Disadvantages of covered call strategies

Covered call strategies can be beneficial for income seekers, but only if they are willing to give up some potential for capital appreciation. Volatility is the enemy of covered calls, as is the rising stock market. Both environments increase the likelihood that the stock price will exceed the call option strike price and that the shares held will be repurchased.

Therefore, this is a fairly narrow set of circumstances in which covered call strategies can produce gains AND outperform their underlying benchmark. In particular, you need a low-volatility market where stock prices move sideways or decline slightly. If the stock price rises too much, the options will be called and you will sacrifice your earnings. If stock prices fall, you will likely outperform by the amount of the performance bonus, but you will still be liable for market losses.

KNG vs. NOBL vs. SPY Performance

Since the launch of KNG in early 2018, market conditions have not necessarily been favorable. We had a fairly steady rise in stocks from 2019 through the COVID bear market, followed by a period of high volatility, and then another steady rise in stock prices. Neither environment was conducive to the low volatility sideways markets in which covered call strategies perform best.

Still, KNG’s performance against NOBL wasn’t that bad.

KNG vs NOBL ETF return
Data by YCharts

Dividend payers, in general, underperformed the broader market, so it’s no surprise to see the S&P 500 do better. KNG has lagged NOBL by the equivalent of about 1% per year since its inception. The relatively low option overlay has allowed KNG to participate in most market upsides, but still offers a yield that has hovered between 3.5% and 4% for most of the past two years.

It should be noted here that it will be important to keep an eye on the overlay percentage of KNG’s options. In the prospectus it is stated that the fund may write options on a maximum of 20% of the underlying stock position. At the end of 2021, this percentage was only 5%.

KNG ETF Current Options Overlay

KNG Option Overlay (Cboe Vest)

If KNG sells options on only a small percentage of the portfolio, it does not become so different from NOBL. NOBL charges an expense ratio of 0.35%, but KNG’s is 0.75%. That’s a significant cost difference for what might end up being a small yield benefit.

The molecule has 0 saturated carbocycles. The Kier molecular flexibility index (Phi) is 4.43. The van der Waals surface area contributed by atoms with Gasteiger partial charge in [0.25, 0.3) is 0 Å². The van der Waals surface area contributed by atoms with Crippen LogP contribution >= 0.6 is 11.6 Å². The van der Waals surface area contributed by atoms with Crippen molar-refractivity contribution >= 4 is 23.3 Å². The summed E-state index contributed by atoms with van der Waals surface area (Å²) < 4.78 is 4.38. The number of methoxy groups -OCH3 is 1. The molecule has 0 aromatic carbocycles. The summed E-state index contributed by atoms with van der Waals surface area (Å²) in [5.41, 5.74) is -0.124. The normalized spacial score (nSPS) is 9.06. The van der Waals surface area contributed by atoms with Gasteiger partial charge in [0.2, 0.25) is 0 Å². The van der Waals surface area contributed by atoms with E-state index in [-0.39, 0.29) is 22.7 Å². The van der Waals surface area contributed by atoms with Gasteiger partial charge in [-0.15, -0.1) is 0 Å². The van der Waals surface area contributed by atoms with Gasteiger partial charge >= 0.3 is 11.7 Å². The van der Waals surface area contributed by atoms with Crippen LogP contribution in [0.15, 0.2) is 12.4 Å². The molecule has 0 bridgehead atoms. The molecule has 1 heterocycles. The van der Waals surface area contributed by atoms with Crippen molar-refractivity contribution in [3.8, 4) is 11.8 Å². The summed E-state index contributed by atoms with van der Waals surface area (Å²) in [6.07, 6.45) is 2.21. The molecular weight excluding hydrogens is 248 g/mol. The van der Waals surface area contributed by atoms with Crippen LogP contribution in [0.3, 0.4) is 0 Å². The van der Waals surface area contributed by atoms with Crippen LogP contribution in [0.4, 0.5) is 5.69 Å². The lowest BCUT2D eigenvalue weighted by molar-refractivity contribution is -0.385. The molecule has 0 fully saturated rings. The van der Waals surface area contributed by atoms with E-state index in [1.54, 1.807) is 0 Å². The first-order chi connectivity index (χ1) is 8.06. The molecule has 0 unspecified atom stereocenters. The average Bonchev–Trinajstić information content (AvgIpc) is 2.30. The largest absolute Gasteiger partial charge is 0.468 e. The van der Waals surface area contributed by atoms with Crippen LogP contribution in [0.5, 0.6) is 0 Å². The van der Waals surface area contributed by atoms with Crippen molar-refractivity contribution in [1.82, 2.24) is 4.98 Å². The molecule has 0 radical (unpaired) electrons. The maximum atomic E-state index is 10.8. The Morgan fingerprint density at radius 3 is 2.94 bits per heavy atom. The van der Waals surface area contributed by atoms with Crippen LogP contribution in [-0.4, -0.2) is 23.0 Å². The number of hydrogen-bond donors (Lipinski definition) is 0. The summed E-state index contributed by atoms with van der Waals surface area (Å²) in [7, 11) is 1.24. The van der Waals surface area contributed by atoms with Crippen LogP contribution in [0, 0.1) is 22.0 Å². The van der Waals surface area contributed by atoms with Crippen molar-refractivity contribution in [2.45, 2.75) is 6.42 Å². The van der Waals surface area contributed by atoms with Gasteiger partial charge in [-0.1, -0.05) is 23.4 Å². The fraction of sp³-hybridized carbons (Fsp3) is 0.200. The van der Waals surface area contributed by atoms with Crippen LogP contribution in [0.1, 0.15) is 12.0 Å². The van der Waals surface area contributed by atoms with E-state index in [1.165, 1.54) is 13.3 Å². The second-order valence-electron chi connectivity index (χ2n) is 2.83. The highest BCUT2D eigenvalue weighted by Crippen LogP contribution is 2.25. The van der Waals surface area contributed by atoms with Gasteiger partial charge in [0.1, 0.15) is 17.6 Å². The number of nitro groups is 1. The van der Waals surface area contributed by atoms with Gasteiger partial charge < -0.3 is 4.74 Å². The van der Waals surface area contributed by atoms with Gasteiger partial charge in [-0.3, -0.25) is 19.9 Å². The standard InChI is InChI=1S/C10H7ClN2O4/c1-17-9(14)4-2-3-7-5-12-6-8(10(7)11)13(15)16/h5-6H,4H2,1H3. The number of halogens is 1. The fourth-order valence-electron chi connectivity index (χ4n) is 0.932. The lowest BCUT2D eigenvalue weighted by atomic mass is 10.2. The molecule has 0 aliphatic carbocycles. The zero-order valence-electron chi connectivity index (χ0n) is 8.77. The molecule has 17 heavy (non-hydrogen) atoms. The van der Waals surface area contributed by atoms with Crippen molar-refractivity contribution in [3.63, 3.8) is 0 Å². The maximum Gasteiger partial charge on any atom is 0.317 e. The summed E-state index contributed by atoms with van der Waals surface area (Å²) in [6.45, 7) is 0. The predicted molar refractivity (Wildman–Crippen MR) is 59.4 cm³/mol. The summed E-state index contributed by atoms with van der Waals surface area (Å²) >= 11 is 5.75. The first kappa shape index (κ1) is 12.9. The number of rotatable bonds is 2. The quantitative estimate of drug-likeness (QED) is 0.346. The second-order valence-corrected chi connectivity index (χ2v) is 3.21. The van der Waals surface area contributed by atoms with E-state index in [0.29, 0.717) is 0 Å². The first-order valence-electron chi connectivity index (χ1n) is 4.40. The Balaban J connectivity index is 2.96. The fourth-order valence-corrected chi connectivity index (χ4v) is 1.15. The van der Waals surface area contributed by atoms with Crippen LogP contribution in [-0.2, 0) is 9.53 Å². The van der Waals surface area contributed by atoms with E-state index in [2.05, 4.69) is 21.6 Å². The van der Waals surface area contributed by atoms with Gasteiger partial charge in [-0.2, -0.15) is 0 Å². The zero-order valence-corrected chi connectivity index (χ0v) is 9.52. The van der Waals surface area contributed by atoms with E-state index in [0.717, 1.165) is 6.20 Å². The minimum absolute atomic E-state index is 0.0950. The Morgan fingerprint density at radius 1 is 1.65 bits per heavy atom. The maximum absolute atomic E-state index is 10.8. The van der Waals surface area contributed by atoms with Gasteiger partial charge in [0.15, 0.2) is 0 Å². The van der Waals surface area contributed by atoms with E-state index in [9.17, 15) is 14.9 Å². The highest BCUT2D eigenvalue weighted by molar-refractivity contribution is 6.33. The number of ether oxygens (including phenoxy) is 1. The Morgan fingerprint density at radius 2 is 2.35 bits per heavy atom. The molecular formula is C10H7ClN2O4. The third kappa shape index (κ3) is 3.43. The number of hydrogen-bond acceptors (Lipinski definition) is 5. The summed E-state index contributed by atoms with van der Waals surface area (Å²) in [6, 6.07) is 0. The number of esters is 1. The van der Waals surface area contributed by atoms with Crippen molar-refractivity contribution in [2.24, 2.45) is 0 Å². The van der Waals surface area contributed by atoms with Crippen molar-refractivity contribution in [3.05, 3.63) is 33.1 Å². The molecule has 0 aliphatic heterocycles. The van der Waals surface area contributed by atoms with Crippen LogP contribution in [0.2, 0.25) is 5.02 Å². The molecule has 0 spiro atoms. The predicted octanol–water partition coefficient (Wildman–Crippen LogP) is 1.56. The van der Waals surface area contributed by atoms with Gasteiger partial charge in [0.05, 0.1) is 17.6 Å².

Of course, the option overlay percentage doesn’t necessarily tell the whole story. If KNG can achieve that 300 basis point yield premium without having to write many options contracts, that’s still acceptable. History has shown, however, that it has generally been insufficient.

KNG ETF Distribution Yield
Data by YCharts

The difference between the trailing 12-month returns on KNG and SPY is typically between 200 and 250 basis points, not 300, which is the fund’s target.

I don’t know if I would go so far as to call this a red flag for KNG, but it’s really disheartening to know that they’re announcing a 300 basis point yield premium target to that of the S&P 500, but steadily falling below this target. A consistent return in the 3-4% range on a portfolio of Dividend Aristocrats will certainly look attractive, but I’d rather see that return north of 4% right now.


Overall I like KNG and what it offers. I just wish the yield was a bit higher.

The idea of ​​only using a small covered call strategy to increase an ETF’s yield without giving up a lot of upside potential is appealing, especially in a world where many issuers are aiming for the moon in terms of returns. . KNG hasn’t really participated in a market that was designed for covered call strategies to outperform and I would like to see how the fund manages to perform in this situation.

If you’re willing to accept a current 3-4% return instead of the 4%+ return that would be expected if the fund hits its target, I think KNG works well as an income producer.